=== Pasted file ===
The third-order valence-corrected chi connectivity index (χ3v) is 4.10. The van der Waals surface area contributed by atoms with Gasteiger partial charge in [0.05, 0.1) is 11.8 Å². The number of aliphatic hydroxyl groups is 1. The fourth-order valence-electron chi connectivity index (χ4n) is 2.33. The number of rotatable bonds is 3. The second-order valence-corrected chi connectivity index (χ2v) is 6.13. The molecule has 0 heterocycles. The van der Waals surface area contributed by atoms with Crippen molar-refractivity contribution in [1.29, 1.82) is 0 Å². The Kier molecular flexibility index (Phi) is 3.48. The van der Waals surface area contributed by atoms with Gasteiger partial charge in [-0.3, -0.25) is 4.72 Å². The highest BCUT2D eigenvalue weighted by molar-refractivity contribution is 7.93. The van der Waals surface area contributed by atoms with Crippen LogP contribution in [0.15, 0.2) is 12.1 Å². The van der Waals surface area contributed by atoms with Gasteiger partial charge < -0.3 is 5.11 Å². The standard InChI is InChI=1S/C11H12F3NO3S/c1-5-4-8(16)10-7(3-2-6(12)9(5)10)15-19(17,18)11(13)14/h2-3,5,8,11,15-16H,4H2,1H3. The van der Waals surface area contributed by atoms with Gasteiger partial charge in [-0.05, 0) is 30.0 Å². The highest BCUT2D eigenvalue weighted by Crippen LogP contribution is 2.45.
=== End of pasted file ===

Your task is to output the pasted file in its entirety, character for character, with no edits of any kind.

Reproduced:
The third-order valence-corrected chi connectivity index (χ3v) is 4.10. The van der Waals surface area contributed by atoms with Gasteiger partial charge in [0.05, 0.1) is 11.8 Å². The number of aliphatic hydroxyl groups is 1. The fourth-order valence-electron chi connectivity index (χ4n) is 2.33. The number of rotatable bonds is 3. The second-order valence-corrected chi connectivity index (χ2v) is 6.13. The molecule has 0 heterocycles. The van der Waals surface area contributed by atoms with Crippen molar-refractivity contribution in [1.29, 1.82) is 0 Å². The Kier molecular flexibility index (Phi) is 3.48. The van der Waals surface area contributed by atoms with Gasteiger partial charge in [-0.3, -0.25) is 4.72 Å². The highest BCUT2D eigenvalue weighted by molar-refractivity contribution is 7.93. The van der Waals surface area contributed by atoms with Crippen LogP contribution in [0.15, 0.2) is 12.1 Å². The van der Waals surface area contributed by atoms with Gasteiger partial charge < -0.3 is 5.11 Å². The standard InChI is InChI=1S/C11H12F3NO3S/c1-5-4-8(16)10-7(3-2-6(12)9(5)10)15-19(17,18)11(13)14/h2-3,5,8,11,15-16H,4H2,1H3. The van der Waals surface area contributed by atoms with Gasteiger partial charge in [-0.05, 0) is 30.0 Å². The highest BCUT2D eigenvalue weighted by Crippen LogP contribution is 2.45.